Citadel joins abuse-prevention effort

The Citadel. File/Staff

The Citadel is poised to become the nation’s first college to train its entire campus, from staffers to students, in how to prevent child sexual abuse, officials announced Wednesday.

Citadel President John Rosa and Jolie Logan, president and chief executive officer of Darkness to Light, put forth an ambitious plan to provide prevention training to some 3,650 people at the military college by next spring.

The move follows months of fallout over The Citadel’s handling of a 2007 sexual misconduct complaint involving former cadet Louis “Skip” ReVille, who went on to molest dozens of boys around the Lowcountry. The controversy earned the school comparisons to the notorious sexual abuse scandal at Penn State.

Rosa said the expanded training plan has been one of The Citadel’s long-range goals for some time. The Citadel’s School of Education has had Darkness to Light’s Stewards of Children training as part of its curriculum since 2006, and this effort is a “bold step” to build upon that, he said.

“The Citadel has the challenge and opportunity to set a new standard within our community,” Rosa said. “This partnership with Darkness to Light demonstrates our commitment to serving as an example to others and making The Citadel a safe place to live, learn, work and visit.”

Darkness to Light, a Charleston nonprofit, was founded in 2000 with the aim of reducing child sexual abuse through awareness and prevention training programs. Darkness to Light has trained more than 385,000 adults in sexual abuse prevention and is represented in 49 states and 15 countries.

The organization recently partnered with students at Penn State to hold a Walk for Prevention at that school in the wake of the Jerry Sandusky molestation scandal. The Citadel’s expanded partnership will help the organization improve awareness and response to child sex abuse among students destined to become future leaders, Logan said.

“We are honored to stand by The Citadel today and celebrate the leadership to protect families,” Logan said. “Today, a new standard has been set.”

Training will begin next week for 650 Citadel faculty and staff members. More than 3,000 students will go through the training next semester. All will undergo a 21/2- to 3-hour session in which they will learn how to prevent, recognize and respond to signs of child sexual abuse, Logan said.

Logan said her organization is up to the task, having trained several large organizations, including some 6,000 employees of the Charleston County School District.

Rosa said the training will cost The Citadel about $25,000 to provide, as well as some additional costs in future years. The school plans to incorporate the training into its orientation sessions for new hires and incoming students, Rosa said.

“This is not about the cost to me,” he said. “This has got to be done. It’s the right thing to do.”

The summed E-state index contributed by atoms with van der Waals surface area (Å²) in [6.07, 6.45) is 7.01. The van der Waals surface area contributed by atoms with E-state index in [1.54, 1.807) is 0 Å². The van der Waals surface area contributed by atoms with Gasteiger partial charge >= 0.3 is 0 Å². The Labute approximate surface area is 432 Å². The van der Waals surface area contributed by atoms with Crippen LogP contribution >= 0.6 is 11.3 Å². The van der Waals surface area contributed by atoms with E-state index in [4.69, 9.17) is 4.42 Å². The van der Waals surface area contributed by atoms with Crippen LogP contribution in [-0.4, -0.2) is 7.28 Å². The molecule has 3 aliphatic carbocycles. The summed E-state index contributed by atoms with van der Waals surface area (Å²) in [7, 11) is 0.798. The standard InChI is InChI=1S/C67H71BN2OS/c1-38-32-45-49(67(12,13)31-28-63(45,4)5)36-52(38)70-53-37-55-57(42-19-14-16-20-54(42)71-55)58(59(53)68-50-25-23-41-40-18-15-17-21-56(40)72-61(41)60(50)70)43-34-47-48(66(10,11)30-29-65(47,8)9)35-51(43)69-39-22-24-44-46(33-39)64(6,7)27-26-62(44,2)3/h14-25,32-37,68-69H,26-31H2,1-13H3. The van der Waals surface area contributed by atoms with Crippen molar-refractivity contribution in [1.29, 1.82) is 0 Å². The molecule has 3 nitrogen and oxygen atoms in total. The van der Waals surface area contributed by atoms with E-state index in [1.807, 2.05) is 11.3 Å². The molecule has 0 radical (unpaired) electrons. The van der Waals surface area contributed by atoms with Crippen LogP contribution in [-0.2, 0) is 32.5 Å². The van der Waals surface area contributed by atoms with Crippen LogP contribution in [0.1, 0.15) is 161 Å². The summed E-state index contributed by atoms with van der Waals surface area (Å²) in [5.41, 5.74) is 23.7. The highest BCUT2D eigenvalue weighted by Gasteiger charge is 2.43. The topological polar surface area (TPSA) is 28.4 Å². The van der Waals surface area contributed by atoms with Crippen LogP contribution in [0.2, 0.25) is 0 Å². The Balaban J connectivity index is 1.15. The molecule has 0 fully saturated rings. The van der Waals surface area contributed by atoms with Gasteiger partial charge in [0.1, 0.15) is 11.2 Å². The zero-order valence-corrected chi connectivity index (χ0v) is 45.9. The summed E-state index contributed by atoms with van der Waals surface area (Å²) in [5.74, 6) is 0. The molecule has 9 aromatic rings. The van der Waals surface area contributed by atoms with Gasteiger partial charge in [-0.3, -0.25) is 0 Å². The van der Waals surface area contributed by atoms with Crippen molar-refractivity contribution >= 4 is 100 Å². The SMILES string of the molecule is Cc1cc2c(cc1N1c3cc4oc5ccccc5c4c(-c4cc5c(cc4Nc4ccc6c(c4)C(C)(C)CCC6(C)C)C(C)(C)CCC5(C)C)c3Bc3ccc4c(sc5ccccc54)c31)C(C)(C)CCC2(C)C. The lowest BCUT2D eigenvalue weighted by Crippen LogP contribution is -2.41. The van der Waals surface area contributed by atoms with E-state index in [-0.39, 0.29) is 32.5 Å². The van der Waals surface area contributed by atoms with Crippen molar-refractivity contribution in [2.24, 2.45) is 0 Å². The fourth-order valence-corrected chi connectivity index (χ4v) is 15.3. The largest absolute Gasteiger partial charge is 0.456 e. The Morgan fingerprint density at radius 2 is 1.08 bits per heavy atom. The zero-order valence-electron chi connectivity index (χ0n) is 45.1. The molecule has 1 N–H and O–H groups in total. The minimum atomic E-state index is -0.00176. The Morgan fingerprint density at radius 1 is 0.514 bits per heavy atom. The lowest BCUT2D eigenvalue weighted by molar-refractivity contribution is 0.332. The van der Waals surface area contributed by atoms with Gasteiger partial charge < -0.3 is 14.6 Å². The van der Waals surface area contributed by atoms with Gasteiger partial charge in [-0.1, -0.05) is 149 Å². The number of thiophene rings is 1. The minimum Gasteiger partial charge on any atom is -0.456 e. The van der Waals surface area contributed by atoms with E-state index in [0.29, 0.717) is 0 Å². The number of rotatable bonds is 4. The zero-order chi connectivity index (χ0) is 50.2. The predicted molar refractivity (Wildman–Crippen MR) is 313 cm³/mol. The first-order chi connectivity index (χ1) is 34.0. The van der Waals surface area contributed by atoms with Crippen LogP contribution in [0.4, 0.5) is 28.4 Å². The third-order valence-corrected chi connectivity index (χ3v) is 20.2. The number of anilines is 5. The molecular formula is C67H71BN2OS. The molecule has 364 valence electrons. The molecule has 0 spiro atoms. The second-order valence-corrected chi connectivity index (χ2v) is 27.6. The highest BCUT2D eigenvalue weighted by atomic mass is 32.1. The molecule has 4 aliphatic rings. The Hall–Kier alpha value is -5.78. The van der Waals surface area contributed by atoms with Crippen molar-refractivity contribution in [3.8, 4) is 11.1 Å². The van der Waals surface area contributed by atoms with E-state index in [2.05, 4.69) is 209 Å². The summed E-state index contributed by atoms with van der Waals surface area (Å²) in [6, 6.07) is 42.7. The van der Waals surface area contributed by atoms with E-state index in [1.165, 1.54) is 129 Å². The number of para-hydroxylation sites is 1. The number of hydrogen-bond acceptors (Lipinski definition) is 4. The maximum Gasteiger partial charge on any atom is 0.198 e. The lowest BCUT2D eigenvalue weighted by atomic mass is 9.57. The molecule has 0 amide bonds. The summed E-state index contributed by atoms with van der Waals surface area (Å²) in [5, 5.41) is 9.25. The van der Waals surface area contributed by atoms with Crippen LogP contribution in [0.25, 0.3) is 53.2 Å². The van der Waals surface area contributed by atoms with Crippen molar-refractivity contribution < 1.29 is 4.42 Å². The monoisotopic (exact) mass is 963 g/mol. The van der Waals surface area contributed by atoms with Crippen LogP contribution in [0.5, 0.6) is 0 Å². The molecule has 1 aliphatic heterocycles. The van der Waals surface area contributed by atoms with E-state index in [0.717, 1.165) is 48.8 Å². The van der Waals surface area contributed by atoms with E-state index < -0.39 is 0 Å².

Stephanie Hewett, an associate professor of education at The Citadel, was one of the first people at the school to receive the training in 2006. She said she is excited about the expansion and envisions a sustainable program in which students go on to become leaders and trainers among their peers.

“This has the potential to have a massive impact,” she said.

When completed, the training will make The Citadel eligible to be designated one of Darkness to Light’s Partners in Prevention, a title bestowed on organizations that train all employees to recognize signs of child sexual abuse. Darkness to Light recently designated 34 organizations as Partners in Prevention.

The Citadel has struggled with fallout from its own handling of sexual misconduct complaints in recent years, including incidents involving ReVille, a Citadel graduate and former lead counselor at the school’s summer camp.

The college failed to report a 2007 complaint from a former camper who accused ReVille of watching porn and masturbating with young boys at the camp five years earlier.

ReVille is serving a 50-year prison term after he pleaded guilty in June to molesting 23 boys in the greater Charleston area.

In August, The Citadel hired two independent firms to investigate its handling of the ReVille episode.

That complaint came to the school just one year after The Citadel paid out $3.8 million to settle lawsuits brought on behalf of five former campers who alleged that they were sexually abused by former Marine Capt. Michael Arpaio at the camp.

More recently, the school asked the State Law Enforcement Division to investigate new allegations of sexually inappropriate conduct at The Citadel involving a former cadet who reportedly groped and fondled underclassmen. Two cadets came forward last month to file police reports against a 23-year-old alumnus who graduated last year, according to campus police.

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